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Fact check: Research papers have put forward evidence for airborne transmission of SARS-CoV-2

Posts shared widely on social media allege there is no scientific basis behind the use of face coverings during the COVID-19 pandemic. This is false.

Reuters Fact Check. REUTERS

The claim was shared on Jan. 9 and consisted of a quote from “Dr David Martin” claiming: “There is not a SINGLE paper – not one – that has actually documented that the pathogen detected in one patient was transmitted through the air from another patient…which means every single mask mandate is based on a BELIEF, not on science.” (here)

The spread of COVID-19

The United States’ Centres for Disease Control and Prevention (CDC) updated its advice on the novel coronavirus on Oct. 5 2020 and stated that: “The principal mode by which people are infected with SARS-CoV-2 is through exposure to respiratory droplets carrying the infectious virus.” (here)

This means people can be infected when they inhale tiny droplets that fly out when a person breathes, sneezes, coughs, sings or talks (here).

Droplet transmission is different to airborne transmission. The former occurs when someone is close to the infectious person, generally within about six feet, whereas the latter involves smaller droplets that remain in the air for hours over long distances, according to the CDC (here).

Guidance from the CDC and the World Health Organisation states that most COVID-19 infections spread through close contact droplet transmission (here).

“Airborne transmission of SARS-CoV-2 can occur under special circumstances,” the CDC guidance reads. These circumstances include enclosed spaces, inadequate ventilation and prolonged exposure to particles, it says.

It goes on to provide a long list of references, which include papers with titles such as “Evidence for probable aerosol transmission of SARS-CoV-2 in a poorly ventilated restaurant” (here), “Outbreak Associated with Air Conditioning in Restaurant, Guangzhou, China, 2020” (here) and “Aerosol transmission of SARS-CoV-2? Evidence, prevention and control” (here).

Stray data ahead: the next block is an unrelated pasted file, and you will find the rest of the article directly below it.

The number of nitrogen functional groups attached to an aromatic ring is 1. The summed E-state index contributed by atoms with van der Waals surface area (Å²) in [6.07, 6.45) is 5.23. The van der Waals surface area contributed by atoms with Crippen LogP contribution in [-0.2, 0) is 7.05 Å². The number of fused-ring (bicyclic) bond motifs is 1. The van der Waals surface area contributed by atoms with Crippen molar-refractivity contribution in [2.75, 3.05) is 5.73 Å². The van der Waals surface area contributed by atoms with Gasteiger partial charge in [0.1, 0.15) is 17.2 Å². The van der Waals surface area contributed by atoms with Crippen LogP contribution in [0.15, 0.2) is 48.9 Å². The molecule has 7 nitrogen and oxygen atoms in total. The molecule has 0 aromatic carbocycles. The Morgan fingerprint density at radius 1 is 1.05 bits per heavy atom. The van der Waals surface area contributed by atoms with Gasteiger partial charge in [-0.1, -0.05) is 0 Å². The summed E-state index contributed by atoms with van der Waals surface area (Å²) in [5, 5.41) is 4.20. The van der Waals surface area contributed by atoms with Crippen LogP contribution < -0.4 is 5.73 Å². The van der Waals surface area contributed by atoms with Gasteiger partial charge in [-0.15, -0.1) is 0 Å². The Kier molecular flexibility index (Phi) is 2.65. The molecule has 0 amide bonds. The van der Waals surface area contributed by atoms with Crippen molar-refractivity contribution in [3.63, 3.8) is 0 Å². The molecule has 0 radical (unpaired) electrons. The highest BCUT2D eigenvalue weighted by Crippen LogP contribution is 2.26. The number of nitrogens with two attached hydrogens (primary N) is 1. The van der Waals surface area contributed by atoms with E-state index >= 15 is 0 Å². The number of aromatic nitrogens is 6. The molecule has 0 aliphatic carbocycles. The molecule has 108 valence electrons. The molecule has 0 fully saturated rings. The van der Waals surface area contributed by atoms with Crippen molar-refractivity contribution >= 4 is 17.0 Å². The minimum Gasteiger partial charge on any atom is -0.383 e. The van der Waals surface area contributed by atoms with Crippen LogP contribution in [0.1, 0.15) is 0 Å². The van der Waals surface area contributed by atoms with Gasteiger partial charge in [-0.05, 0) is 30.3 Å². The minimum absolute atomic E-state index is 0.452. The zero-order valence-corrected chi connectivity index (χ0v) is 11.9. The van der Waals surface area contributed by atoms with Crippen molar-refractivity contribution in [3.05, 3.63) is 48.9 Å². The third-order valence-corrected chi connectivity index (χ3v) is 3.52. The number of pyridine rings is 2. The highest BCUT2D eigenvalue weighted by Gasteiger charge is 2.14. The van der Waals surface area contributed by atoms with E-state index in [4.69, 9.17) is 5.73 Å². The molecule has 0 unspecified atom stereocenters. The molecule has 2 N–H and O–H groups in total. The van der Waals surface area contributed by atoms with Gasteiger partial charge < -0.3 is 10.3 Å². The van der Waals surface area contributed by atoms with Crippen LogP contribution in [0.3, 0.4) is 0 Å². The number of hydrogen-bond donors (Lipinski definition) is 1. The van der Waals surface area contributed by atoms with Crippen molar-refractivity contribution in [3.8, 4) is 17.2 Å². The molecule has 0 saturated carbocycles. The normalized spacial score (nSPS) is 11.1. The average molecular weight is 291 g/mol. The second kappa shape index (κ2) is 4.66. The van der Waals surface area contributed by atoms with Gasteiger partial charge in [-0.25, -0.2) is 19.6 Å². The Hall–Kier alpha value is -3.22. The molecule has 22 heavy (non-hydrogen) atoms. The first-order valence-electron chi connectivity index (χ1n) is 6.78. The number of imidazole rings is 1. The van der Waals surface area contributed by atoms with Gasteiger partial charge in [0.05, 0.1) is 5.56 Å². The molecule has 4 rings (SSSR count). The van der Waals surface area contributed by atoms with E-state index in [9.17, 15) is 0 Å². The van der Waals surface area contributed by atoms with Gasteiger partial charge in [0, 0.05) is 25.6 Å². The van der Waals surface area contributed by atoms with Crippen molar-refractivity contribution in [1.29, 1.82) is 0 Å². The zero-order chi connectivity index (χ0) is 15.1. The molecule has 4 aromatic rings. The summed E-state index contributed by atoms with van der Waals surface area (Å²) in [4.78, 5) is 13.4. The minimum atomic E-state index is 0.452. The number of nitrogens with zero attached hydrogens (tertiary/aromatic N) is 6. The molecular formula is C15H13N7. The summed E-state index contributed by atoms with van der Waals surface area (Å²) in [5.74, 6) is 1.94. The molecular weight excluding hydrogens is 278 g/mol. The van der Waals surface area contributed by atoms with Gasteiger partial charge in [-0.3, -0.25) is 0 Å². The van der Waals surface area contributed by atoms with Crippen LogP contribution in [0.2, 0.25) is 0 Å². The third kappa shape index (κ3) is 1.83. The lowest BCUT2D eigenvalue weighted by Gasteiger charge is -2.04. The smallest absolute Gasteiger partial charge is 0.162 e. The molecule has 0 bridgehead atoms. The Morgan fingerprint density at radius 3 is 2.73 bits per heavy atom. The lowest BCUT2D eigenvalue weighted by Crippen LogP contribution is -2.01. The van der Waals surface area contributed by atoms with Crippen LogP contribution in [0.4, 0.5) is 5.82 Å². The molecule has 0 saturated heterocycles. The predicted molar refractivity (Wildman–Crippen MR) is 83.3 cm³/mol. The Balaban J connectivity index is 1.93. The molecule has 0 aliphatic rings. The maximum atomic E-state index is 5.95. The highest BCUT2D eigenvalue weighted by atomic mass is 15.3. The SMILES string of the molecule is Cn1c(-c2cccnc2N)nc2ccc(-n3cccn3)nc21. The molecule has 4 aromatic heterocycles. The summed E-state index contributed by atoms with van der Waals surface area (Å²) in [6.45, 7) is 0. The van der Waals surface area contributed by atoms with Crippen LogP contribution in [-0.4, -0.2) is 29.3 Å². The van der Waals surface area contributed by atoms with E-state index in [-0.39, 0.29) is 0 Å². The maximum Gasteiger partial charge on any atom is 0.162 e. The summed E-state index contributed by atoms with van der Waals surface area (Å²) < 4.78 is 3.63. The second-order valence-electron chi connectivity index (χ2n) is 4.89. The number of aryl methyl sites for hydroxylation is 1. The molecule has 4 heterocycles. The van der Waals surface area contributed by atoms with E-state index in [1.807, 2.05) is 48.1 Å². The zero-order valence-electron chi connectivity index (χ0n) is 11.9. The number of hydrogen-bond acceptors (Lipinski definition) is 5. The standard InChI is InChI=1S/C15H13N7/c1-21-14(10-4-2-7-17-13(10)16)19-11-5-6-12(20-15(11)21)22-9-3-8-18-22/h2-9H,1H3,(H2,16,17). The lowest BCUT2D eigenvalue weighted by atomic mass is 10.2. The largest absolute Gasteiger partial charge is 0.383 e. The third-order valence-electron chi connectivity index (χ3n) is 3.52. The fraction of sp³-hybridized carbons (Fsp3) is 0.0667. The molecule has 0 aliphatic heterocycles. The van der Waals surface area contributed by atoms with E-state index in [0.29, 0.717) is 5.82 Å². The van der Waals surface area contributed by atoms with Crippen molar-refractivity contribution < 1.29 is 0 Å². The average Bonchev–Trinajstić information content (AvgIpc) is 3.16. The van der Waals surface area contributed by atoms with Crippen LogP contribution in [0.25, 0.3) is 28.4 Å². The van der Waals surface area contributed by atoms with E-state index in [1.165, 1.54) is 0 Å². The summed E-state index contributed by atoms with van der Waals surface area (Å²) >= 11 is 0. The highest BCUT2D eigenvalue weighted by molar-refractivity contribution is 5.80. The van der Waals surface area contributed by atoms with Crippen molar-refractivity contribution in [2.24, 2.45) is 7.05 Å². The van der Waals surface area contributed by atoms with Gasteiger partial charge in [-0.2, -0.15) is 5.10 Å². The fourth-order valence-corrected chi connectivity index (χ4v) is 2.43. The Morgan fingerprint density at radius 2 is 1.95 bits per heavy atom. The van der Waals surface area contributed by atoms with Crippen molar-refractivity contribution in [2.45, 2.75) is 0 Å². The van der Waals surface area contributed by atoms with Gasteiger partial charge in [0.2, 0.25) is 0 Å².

A team of global health scientists and infection preventionists at the Meedan Digital Health Lab compiled a summary regarding what is known about coronavirus transmission using scientific studies (here).

The WHO also provides a list of references to papers documenting the spread of coronavirus via respiratory particles here .

Face coverings

Many governments have recommended face coverings to reduce the transmission of COVID-19, for instance here and here .

According to the Meedan Digital Health Lab, “mask wearing is a fundamental element of pandemic response for respiratory illnesses because masks act as a physical barrier from the release of infectious respiratory droplets that may come from your mouth or nose when you speak, sing, sneeze or cough.” (here)

This information is repeated by the CDC (here), WHO (here) and others.

This guidance is not based on a belief, as the post falsely claims, but scientific evidence that masks reduce the spread of droplets containing the virus. The UK government advice reads: “The best available scientific evidence is that, when used correctly, wearing a face covering may reduce the spread of coronavirus droplets in certain circumstances, helping to protect others.”

Dr David Martin

The social media post attributes the quote to a Dr David Martin. No further information is given about this individual's identity in the post, however a man going by the name of David Martin participated in an August 2020 film called “Plandemic: Indoctornation” that promoted conspiracy theories around the pandemic (here , here and here).

VERDICT

False. Scientific papers have put forward evidence suggesting that the SARS-CoV-2 virus, a pathogen, has been transmitted by an infected individual to other people through the air via both large and smaller droplets. Face coverings act as a physical barrier to reduce the spread of the droplets. Mask mandates in response to the pandemic are based on available evidence, not belief.

This article was produced by the Reuters Fact Check team. Read more about our fact-checking work here .

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